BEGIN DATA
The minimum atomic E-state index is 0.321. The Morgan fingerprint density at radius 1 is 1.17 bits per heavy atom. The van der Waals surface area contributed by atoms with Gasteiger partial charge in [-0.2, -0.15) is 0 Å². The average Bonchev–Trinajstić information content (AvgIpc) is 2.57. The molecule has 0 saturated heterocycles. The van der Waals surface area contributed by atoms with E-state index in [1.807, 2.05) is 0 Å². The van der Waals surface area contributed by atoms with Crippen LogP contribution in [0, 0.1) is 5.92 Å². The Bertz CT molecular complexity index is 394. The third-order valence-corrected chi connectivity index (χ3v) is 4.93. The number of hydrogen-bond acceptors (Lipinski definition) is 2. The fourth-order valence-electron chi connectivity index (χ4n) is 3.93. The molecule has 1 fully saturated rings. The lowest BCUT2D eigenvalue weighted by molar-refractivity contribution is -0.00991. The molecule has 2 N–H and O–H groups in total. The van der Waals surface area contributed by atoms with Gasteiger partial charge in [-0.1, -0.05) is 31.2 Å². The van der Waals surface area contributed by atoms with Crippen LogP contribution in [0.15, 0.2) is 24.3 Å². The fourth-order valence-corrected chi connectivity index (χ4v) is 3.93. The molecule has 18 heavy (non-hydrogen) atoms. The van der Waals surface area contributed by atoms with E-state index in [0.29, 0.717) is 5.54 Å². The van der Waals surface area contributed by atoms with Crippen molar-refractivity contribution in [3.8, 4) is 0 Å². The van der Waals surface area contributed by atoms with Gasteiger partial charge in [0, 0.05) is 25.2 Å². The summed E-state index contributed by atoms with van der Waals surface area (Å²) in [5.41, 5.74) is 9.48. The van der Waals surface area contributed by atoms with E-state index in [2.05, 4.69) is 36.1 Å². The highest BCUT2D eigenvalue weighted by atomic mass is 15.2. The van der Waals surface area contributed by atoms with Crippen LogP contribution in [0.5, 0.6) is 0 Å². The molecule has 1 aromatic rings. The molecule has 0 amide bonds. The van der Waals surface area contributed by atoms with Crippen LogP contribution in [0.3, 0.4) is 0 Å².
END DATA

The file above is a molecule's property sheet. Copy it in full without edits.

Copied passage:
The minimum atomic E-state index is 0.321. The Morgan fingerprint density at radius 1 is 1.17 bits per heavy atom. The van der Waals surface area contributed by atoms with Gasteiger partial charge in [-0.2, -0.15) is 0 Å². The average Bonchev–Trinajstić information content (AvgIpc) is 2.57. The molecule has 0 saturated heterocycles. The van der Waals surface area contributed by atoms with E-state index in [1.807, 2.05) is 0 Å². The van der Waals surface area contributed by atoms with Crippen LogP contribution in [0, 0.1) is 5.92 Å². The Bertz CT molecular complexity index is 394. The third-order valence-corrected chi connectivity index (χ3v) is 4.93. The number of hydrogen-bond acceptors (Lipinski definition) is 2. The fourth-order valence-electron chi connectivity index (χ4n) is 3.93. The molecule has 1 fully saturated rings. The lowest BCUT2D eigenvalue weighted by molar-refractivity contribution is -0.00991. The molecule has 2 N–H and O–H groups in total. The van der Waals surface area contributed by atoms with Gasteiger partial charge in [-0.1, -0.05) is 31.2 Å². The van der Waals surface area contributed by atoms with Crippen LogP contribution in [0.15, 0.2) is 24.3 Å². The fourth-order valence-corrected chi connectivity index (χ4v) is 3.93. The molecule has 18 heavy (non-hydrogen) atoms. The van der Waals surface area contributed by atoms with E-state index in [0.29, 0.717) is 5.54 Å². The van der Waals surface area contributed by atoms with Crippen molar-refractivity contribution in [3.8, 4) is 0 Å². The van der Waals surface area contributed by atoms with Gasteiger partial charge in [0, 0.05) is 25.2 Å². The summed E-state index contributed by atoms with van der Waals surface area (Å²) in [5.41, 5.74) is 9.48. The van der Waals surface area contributed by atoms with E-state index in [2.05, 4.69) is 36.1 Å². The highest BCUT2D eigenvalue weighted by atomic mass is 15.2. The van der Waals surface area contributed by atoms with Crippen LogP contribution in [0.5, 0.6) is 0 Å². The molecule has 1 aromatic rings. The molecule has 0 amide bonds. The van der Waals surface area contributed by atoms with Crippen LogP contribution in [0.3, 0.4) is 0 Å².